Personal qualities and life circumstances will influence how high pressure and risk is managed in a disaster situation.

They say you can’t save the whole world, and of course I know I can’t do that.

Anne Kristine Jensen, Red Cross

There is not much we can do about our heritage, age and childhood experiences, but there are many factors we can influence:

Protective factors:

  • Previous experience with working in disaster zones
  • Passion and motivation for the mission
  • Mature age and rich life experience
  • Heritage and stable attachment
  • Balance between the desire to help and personal benefits
  • Resilience and ability to separate personal and work life
  • Empathy and ability to separate the needs of self and others
  • Extroversion and social skills
  • Good network, close and secure friendships and/or family connections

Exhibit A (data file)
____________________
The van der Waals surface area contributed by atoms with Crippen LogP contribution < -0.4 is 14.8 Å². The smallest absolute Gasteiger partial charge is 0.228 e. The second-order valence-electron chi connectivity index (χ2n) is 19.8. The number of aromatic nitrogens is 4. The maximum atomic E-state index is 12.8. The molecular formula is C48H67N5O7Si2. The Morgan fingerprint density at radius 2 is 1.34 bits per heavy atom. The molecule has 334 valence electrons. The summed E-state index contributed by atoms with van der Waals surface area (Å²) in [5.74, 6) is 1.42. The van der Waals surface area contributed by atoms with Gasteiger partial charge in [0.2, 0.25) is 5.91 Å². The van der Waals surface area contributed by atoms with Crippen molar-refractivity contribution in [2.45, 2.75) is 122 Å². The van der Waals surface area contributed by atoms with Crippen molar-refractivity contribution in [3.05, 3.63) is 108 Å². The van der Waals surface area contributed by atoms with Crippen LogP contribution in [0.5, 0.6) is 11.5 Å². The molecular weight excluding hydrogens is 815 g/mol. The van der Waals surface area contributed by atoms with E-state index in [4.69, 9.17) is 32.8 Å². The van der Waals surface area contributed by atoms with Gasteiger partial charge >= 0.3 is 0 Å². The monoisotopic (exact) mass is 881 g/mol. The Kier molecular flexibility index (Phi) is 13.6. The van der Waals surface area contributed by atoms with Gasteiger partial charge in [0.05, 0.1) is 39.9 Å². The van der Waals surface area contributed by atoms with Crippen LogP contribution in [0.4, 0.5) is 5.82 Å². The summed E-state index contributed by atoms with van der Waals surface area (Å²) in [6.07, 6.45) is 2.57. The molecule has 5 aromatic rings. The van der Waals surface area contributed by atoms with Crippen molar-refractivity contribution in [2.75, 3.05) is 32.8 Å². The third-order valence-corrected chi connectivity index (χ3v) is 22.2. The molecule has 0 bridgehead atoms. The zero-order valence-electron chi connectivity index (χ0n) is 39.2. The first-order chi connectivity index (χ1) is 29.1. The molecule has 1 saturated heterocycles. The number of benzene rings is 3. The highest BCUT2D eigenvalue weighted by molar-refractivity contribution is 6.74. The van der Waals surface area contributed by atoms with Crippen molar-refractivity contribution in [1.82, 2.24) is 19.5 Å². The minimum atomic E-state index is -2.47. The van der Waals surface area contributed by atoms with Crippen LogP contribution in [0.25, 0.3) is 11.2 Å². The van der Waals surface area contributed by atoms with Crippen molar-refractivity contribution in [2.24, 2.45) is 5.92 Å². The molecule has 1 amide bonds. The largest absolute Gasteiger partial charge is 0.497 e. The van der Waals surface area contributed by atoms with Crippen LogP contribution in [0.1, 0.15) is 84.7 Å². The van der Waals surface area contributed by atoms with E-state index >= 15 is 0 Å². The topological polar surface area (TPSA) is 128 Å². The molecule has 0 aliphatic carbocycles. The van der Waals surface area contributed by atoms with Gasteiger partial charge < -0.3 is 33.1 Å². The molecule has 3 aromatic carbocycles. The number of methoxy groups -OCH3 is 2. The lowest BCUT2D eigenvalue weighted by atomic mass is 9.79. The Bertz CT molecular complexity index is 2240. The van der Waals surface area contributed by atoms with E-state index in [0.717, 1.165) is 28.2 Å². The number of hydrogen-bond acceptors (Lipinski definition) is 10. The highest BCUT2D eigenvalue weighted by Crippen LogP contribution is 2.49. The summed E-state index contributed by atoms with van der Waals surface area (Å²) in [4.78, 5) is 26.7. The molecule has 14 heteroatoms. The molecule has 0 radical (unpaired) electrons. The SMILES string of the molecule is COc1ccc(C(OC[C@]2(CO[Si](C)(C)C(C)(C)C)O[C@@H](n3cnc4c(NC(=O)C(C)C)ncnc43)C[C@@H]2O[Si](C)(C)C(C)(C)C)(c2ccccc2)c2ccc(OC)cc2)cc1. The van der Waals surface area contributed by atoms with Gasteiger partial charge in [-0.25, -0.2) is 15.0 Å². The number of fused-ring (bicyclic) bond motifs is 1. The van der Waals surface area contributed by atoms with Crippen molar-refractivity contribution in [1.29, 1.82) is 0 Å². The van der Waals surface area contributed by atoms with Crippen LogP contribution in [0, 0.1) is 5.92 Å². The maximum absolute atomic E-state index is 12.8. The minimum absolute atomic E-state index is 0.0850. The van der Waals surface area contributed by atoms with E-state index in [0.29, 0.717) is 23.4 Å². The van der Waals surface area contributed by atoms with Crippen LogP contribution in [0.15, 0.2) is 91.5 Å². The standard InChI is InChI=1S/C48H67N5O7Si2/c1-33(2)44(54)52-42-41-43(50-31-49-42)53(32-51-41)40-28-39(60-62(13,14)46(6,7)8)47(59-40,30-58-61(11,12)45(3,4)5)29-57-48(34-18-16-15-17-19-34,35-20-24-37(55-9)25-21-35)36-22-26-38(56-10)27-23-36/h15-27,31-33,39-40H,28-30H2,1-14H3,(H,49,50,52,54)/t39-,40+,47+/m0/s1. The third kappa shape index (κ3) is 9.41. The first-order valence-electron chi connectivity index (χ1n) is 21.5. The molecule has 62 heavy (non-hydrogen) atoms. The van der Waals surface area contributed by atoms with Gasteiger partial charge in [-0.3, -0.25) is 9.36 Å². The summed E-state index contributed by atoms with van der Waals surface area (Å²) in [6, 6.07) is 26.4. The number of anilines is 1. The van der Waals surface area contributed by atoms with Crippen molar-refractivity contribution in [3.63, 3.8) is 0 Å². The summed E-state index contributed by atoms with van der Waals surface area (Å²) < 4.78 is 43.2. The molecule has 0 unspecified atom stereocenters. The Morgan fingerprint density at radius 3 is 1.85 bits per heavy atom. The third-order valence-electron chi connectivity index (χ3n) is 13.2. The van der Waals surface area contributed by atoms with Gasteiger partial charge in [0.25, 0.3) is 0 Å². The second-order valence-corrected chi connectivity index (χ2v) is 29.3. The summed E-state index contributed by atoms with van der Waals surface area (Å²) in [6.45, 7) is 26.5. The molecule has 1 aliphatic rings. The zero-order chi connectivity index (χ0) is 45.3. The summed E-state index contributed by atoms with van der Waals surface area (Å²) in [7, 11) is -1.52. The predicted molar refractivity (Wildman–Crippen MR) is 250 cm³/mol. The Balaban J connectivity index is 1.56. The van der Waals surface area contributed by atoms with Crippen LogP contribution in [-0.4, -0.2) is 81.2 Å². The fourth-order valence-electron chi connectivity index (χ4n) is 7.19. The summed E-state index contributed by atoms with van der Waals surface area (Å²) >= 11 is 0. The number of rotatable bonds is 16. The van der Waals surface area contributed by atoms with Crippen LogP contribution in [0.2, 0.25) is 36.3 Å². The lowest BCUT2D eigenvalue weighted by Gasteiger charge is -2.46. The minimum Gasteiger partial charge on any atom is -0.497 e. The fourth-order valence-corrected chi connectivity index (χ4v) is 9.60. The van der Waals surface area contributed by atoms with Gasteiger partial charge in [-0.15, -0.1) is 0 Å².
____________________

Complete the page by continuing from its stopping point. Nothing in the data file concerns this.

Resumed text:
• High degree of self-leadership, decisiveness and responsibility for personal decisions
  • Self confidence, faith in one’s problem solving and coping skills
  • Ability to talk about, be flexible and regulate emotions
  • Optimistic outlook on life, finding a sense of humour even in difficult situations
  • Ability to focus awareness in the present moment (mindfulness)
  • Spirituality, finding a meaning in life
  • Natural talents and abilities for cognitive assessment and processing
  • Physical fitness

Risk factors:

  • Young, little life experience
  • Unrealistic expectations
  • Self-sacrificing attitude to work
  • Strong identification with the disaster victims
  • Weak self-leadership, leaning on other’s decisions
  • Easily discouraged or anxious
  • Avoiding thinking/talking about difficult experiences
  • Can not stop talking about difficult experiences
  • Psychological problems or previous (unprocessed) traumas
  • Stressful life circumstances (recent relationship breakup, losing a job etc.)
  • Lacking a sense of belonging, support and social network